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Wednesday, September 7, 2011 - 11:30am

Shadow Joblessness Plagues Georgia

Updated: 3 years ago.
More than 800,000 Georgians, or 17.4 percent of the state's workforce, cannot find full-time work. That's according to the U.S. Bureau of Labor Statistics. Last week, the federal government released a jobs report showing virtually no progress in the country's bleak unemployment picture.

State officials said Wednesday that the Lowe’s retail chain will open a distribution center in Rome that will employ 600 people. But it’ll do little to help 350,000 Georgians who have given up looking for full-time work.

The state’s unemployment rate is 10.1 percent. That tallies the nearly half a million Georgians looking for work.

But that statistic doesn’t capture workers who are so discouraged by the job situation that they haven’t looked for work in the past month. It also doesn’t include part-time workers who can’t find full-time jobs.

By an alternative measure, 17.4 percent of Georgia’s workforce is either unemployed or working fewer hours than desired.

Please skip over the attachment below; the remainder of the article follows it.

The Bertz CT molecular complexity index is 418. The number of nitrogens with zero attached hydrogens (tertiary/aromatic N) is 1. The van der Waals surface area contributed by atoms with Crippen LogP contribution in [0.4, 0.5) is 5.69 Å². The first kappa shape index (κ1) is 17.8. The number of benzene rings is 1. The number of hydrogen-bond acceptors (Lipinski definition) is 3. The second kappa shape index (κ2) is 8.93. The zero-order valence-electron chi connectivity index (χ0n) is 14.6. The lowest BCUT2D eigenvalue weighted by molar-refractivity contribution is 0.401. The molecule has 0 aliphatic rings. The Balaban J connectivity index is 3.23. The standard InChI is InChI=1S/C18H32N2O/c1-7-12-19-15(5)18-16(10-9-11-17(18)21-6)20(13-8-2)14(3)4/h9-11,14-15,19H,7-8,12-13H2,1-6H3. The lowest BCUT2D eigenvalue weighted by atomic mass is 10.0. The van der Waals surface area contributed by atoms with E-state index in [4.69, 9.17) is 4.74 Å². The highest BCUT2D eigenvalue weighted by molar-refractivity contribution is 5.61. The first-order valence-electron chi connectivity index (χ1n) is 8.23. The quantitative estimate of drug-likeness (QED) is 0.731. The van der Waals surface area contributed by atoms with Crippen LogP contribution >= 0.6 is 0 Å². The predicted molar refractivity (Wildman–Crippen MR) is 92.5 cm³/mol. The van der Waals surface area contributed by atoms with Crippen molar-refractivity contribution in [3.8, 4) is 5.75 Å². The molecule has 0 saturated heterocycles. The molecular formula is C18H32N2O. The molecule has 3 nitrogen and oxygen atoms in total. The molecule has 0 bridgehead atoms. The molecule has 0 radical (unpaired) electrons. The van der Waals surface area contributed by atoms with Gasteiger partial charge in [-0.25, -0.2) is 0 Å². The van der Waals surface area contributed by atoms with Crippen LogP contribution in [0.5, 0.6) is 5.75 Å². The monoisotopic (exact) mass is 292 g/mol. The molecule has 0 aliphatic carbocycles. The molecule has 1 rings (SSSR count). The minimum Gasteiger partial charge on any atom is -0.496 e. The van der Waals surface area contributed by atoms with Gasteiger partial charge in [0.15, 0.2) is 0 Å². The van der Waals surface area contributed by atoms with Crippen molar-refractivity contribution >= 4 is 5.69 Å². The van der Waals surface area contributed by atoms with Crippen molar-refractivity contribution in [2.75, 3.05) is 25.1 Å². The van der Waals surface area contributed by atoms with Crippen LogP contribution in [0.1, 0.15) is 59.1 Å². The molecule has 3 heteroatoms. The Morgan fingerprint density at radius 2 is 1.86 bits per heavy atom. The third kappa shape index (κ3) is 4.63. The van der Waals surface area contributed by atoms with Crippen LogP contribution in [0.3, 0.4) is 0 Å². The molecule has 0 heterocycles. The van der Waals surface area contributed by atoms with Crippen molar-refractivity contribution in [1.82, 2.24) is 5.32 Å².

Georgia State University economist Rajeev Dhawan says this statistic is an economic bellwether.

“It’s a number that becomes more important in bad times," he said in an interview. "It tells you how bad the situation is. And if you want to see improvement in the economy – the unemployment rate may go up, may go down – but if this number starts to go down, then we can say there’s some improvement going on in the economy.”

Nationally, the alternative unemployment rate is 16.3 percent.

The traditional employment rate tracks people without jobs who have looked for work in the past month. The alternative unemployment measures captures a much larger group of people, says Chris Cunningham with the U.S. Bureau of Labor Statistics in Atlanta.

“These are people who are basically having trouble and they’ve been having trouble for a while and they’ve just stopped actively looking for work," he said. "But they would like to work.”

Even the alternative measure, however, fails to fully capture the current economic tumult, Cunningham says.

"A question I get a lot from the media is, 'How do we track those that lost their six-figure salary and now they are working at Home Depot full-time and making a fraction of that?'" he said. "And that's happening. But there's no way to capture that statistically."

Cunningham said there are more than two million in the U.S. who have been out of work for nearly two years.

State officials said landing the Lowe's distribution center represents Georgia's biggest jobs announcement this year. Unemployment in the Rome region in Northwest Georgia is 10.7 percent.